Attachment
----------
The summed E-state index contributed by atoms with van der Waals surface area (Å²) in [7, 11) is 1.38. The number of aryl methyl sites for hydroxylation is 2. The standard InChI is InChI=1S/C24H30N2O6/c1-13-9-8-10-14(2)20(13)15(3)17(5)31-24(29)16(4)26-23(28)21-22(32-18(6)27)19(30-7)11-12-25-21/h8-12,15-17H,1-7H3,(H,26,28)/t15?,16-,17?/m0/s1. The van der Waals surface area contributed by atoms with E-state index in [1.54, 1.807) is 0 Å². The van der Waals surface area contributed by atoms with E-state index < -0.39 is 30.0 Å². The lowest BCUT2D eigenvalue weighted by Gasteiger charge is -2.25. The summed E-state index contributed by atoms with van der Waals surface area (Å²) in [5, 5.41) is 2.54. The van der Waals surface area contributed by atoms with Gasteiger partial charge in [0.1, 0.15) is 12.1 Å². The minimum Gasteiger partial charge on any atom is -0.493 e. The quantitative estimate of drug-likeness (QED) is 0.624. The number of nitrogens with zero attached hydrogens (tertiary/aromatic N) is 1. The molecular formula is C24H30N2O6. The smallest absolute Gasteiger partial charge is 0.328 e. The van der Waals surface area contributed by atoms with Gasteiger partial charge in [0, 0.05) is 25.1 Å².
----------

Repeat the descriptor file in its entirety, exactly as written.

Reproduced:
The summed E-state index contributed by atoms with van der Waals surface area (Å²) in [7, 11) is 1.38. The number of aryl methyl sites for hydroxylation is 2. The standard InChI is InChI=1S/C24H30N2O6/c1-13-9-8-10-14(2)20(13)15(3)17(5)31-24(29)16(4)26-23(28)21-22(32-18(6)27)19(30-7)11-12-25-21/h8-12,15-17H,1-7H3,(H,26,28)/t15?,16-,17?/m0/s1. The van der Waals surface area contributed by atoms with E-state index in [1.54, 1.807) is 0 Å². The van der Waals surface area contributed by atoms with E-state index < -0.39 is 30.0 Å². The lowest BCUT2D eigenvalue weighted by Gasteiger charge is -2.25. The summed E-state index contributed by atoms with van der Waals surface area (Å²) in [5, 5.41) is 2.54. The van der Waals surface area contributed by atoms with Gasteiger partial charge in [0.1, 0.15) is 12.1 Å². The minimum Gasteiger partial charge on any atom is -0.493 e. The quantitative estimate of drug-likeness (QED) is 0.624. The number of nitrogens with zero attached hydrogens (tertiary/aromatic N) is 1. The molecular formula is C24H30N2O6. The smallest absolute Gasteiger partial charge is 0.328 e. The van der Waals surface area contributed by atoms with Gasteiger partial charge in [0, 0.05) is 25.1 Å².